Well, I’ve kept the discreteideas.com domain for a few years after my last post here, and it doesn’t look like I’ll be adding much to this soon, so I’m letting the domain go.

You can still find the blog at http://discreteideas.tankerbay.com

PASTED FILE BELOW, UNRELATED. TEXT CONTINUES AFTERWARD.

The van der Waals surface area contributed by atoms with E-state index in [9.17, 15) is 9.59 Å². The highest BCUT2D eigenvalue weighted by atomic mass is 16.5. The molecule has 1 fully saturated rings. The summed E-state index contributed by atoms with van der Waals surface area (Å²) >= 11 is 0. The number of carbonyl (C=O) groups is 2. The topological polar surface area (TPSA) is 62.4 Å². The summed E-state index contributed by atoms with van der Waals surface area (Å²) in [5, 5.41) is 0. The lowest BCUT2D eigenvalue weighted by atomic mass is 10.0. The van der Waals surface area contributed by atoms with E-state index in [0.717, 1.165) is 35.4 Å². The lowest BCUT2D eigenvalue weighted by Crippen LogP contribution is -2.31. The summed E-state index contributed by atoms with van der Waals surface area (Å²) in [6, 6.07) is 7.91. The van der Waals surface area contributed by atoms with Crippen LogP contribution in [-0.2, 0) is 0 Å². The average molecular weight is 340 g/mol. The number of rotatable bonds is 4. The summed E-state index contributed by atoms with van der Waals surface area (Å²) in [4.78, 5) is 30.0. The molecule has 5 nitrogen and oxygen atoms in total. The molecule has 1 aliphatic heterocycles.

Well, I’ve kept the discreteideas.com domain for a few years after my last post here, and it doesn’t look like I’ll be adding much to this soon, so I’m letting the domain go. You can still find the blog at http://discreteideas.tankerbay.com Some fractions are a part of everyday life; dimes, quarters, nickels, hours, minutes, seconds, etc. These are relatively easy to manage mainly because we deal with them so often. Everyone just “knows” that 1/2 is 0.5, and 1/4 is .25, and 1/10 is 0.1; we’ve had it ingrained in us through massive amounts of repetition. I go one step further; I can usually estimate the decimal equivalent of just about any fraction that comes up in my life. Super useful? Maybe not, but it has good show-off value, and I think it’s fun! Every once in awhile, I come across a video (usually on Youtube, isn’t that where everthing ends up) that quite elegantly illustrates something math-related. I haven’t been collecting them long, but I thought I’d share a couple of them with you all. Please enjoy them as much as I have. Ah, Mother’s Day. Admittedly, Math isn’t the first thing you think about when scrambling for that 1-800-Flowers phone number (I always forget that one) or that last box of chocolate from the drugstore. However, one of the memories that sticks in my mind most about my Mom is arguing with her about Math during dinner about .9 repeating and 1. Before you think we’re crazy, please keep in mind she’s a Math teacher, and I have some small interest in the subject myself. So here’s to you, Mom. I finally realized you were right some time ago, but don’t think I ever said so. Now, how could the Count pass up a chance to talk about that most numerically significant time of year, Tax Time!? With lots of talk about rising tax rates and socialism this year, I thought it might be fun and informative to take a look at tax tables from previous years and compare them to recent times. Happy Pi Day! Yes, it’s that time of year again when the month and day (in the American form of date representation) for those legendary 3 digits 3/14, also known as the beginning of the mathematical term Pi1. Being The Count, however, I’m certainly not satisfied with just one Pi Day each year, or just matching 3 digits of Pi for my festivities. No, I must venture forth to find other Math-related dates to share the joy that is the geeky holiday. |